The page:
Georgia Health Budget Primer for State Fiscal Year 2023

Georgia’s 2023 Health Budget

The Departments of Behavioral Health and Developmental Disabilities, Community Health and Public Health are the three primary agencies focused on the state’s health care and public health systems. Georgia plans to provide $6.2 billion in total state funds for these three agencies in the 2023 budget year, or about 20 percent of overall state spending. General Fund appropriations account for $5.5 billion, or about 89 percent, of the total state funds for these three agencies; other sources, like tobacco settlement funds, account for the remaining $708 million of state health spending. General Fund dollars for these three agencies increased by $559 million from 2022 to 2023.

A resilient Georgia must have the capacity to recover and adjust amid fresh challenges and ever-shifting conditions. The COVID-19 pandemic has shown us that a flexible, well-resourced and integrated public health infrastructure and health care system is a key building block for a more resilient Georgia. Unfortunately, Georgia’s health system performance consistently ranks near the bottom, and Georgia was ranked 47th in how our health systems responded to the pandemic—based on measures like hospital and intensive care unit capacity, vaccination rates, and COVID-19 death rates. Increasing our investment in our state health agencies can prepare us for the next health emergency.

The Department of Community Health (DCH) accounts for $4.4 billion, or 71 percent, of total state health spending. It operates Georgia’s Medicaid and PeachCare programs, conducts some planning and regulatory functions and administers the State Health Benefit Plan that provides health care to teachers and state employees.

The Department of Behavioral Health and Developmental Disabilities (DBHDD) accounts for $1.4 billion, or 22 percent, of total state spending on health. This includes some services funded through federal Medicaid dollars, but largely relies on state funds to provide services for uninsured and underinsured Georgians living with behavioral health conditions and/or developmental disabilities.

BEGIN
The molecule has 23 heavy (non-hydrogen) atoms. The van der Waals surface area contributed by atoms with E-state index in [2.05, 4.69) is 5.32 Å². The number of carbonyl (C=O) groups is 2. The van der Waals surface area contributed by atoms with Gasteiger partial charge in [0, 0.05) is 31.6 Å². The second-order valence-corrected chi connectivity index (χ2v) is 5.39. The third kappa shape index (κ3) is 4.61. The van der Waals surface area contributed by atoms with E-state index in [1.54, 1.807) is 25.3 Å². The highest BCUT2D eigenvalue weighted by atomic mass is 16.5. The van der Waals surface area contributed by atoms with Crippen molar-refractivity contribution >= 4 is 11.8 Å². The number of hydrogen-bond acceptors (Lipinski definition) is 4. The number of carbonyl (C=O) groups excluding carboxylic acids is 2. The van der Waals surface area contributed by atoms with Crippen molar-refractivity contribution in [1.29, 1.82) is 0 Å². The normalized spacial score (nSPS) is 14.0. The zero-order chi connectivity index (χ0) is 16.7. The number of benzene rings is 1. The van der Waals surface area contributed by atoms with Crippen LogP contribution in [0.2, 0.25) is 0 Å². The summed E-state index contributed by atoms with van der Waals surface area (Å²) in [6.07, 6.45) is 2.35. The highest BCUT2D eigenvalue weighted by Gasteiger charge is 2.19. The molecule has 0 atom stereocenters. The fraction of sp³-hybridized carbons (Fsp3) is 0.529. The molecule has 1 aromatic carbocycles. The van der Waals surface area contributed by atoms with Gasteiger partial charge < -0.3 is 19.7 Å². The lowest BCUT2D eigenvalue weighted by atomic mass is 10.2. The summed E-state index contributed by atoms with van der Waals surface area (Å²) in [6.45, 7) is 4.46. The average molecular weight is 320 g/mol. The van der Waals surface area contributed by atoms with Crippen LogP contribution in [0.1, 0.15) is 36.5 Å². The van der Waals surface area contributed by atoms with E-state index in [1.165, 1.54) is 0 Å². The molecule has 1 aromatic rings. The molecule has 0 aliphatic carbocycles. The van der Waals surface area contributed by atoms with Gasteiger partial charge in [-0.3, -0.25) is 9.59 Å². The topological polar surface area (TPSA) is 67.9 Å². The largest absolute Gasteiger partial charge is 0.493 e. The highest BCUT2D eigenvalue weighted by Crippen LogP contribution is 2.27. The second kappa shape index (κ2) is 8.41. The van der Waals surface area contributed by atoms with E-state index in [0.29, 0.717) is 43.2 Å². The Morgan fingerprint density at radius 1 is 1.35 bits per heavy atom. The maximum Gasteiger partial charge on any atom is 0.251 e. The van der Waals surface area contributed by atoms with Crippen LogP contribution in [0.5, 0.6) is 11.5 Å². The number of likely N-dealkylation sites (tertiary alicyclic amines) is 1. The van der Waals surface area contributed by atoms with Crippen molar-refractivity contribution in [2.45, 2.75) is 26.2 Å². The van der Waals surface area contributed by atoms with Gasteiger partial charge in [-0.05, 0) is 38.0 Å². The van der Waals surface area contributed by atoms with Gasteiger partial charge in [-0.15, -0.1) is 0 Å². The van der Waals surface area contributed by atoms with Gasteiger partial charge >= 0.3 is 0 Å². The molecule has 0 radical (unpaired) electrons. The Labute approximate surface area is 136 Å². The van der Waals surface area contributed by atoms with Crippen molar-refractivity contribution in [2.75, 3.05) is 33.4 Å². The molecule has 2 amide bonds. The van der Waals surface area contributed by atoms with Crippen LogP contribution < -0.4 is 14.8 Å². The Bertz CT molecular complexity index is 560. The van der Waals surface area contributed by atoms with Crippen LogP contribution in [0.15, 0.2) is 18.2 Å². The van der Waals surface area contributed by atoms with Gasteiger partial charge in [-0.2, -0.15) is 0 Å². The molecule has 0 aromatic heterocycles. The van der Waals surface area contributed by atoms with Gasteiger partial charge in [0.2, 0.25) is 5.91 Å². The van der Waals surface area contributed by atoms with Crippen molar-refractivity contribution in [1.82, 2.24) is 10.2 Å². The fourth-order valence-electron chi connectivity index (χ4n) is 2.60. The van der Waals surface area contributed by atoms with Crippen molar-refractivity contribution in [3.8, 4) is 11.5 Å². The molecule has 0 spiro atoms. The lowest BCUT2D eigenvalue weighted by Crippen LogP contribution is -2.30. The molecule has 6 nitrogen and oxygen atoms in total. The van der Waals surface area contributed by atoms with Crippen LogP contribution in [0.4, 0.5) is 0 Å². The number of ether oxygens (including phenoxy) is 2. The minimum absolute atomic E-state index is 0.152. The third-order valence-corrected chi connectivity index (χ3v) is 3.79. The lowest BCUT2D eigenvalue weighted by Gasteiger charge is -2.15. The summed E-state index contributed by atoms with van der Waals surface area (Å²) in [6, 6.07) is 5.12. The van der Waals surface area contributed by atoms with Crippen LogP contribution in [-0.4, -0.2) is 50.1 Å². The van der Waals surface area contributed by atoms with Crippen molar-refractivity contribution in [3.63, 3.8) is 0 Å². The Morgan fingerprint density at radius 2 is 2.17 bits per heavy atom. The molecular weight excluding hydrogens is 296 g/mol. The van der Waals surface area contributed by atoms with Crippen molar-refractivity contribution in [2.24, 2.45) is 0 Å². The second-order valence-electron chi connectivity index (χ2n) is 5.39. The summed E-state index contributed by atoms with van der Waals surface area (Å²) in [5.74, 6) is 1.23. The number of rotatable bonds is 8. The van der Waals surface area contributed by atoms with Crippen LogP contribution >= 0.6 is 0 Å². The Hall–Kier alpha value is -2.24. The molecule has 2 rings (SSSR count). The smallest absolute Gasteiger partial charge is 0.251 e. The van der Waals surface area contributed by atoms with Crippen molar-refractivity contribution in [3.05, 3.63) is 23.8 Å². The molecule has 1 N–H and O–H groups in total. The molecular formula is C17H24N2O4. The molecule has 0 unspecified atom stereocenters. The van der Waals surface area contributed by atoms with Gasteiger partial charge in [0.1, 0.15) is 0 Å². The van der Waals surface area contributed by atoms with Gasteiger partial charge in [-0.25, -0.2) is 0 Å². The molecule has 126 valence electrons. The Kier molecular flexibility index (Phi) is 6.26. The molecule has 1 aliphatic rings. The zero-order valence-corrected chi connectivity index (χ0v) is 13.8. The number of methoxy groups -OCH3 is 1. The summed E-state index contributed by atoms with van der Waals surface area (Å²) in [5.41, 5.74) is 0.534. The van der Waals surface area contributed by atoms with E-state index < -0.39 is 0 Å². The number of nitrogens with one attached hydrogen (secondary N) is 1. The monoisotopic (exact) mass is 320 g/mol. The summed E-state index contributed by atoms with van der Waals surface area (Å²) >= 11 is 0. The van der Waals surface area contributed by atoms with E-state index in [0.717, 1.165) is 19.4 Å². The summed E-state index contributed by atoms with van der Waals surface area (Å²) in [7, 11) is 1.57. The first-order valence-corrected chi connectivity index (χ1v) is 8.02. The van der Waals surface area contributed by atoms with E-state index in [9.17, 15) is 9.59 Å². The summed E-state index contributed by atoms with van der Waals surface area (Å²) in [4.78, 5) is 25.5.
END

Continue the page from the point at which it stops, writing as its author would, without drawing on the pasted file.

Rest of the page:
The Department of Public Health (DPH) accounts for $384 million, or about 6 percent, of total state spending on health. It operates a variety of population-based programs, such as immunizations, infectious disease control and health promotion.

 

Unequal Access to Health Care

Georgia continues to be impacted by unequal access to affordable, high-quality health care. Historically, Georgia has ranked near the bottom in terms of Medicaid spending per enrollee. Georgia spent about $5,037 per full benefit enrollee compared to the United States average of $7,106 in 2019 (the most recent data available). Georgia expects to spend $4.1 billion in state funds in 2023 to serve Georgians covered by Medicaid. The 2023 budget reflects some modest increases in Medicaid reimbursement—for example, $10.7 million for reimbursement of therapeutic services.

Ranking third nationally in the number of uninsured people, Georgia continues to struggle with the impact of not expanding Medicaid—a decision that reflects an inequitable distribution of power and history of oppression. While more than 1 in 10 Georgians do not have health care coverage, the burden is heaviest on Georgians living in rural communities and Georgians of color—particularly Latinx Georgians.

Medicaid and PeachCare Enrollment Spending

Medicaid and PeachCare serve about 2.3 million Georgians, or about 1 in 5 residents. Low-income Medicaid serves children, pregnant women and some parents with very low incomes. The Aged, Blind and Disabled portion of the program serves older adults with low incomes and people with physical and developmental disabilities.

Medicaid is the main source of health coverage for Georgians with long-term health care needs, both in nursing homes and in community-based settings. Medicaid also helps pay Medicare premiums for more than 258,000 Georgians aged 65 and older and younger adults with long-term disabilities.

Medicaid and PeachCare cover about 1.6 million children—representing almost 70% of Medicaid beneficiaries in the state. Medicaid also pays for more than half of Georgia births. PeachCare is a separate program serving children from families with incomes above the Medicaid threshold, but who often lack access to other forms of coverage.

Medicaid Provides Flexibility to Meet Critical Health Needs

Medicaid is a partnership between the state and federal government, with the federal government paying about 66 percent of the state’s total Medicaid costs. This federal support is beneficial for the states when facing emergencies or economic downturns, and the federal government can provide relief by paying more or giving states the opportunity to test
new approaches.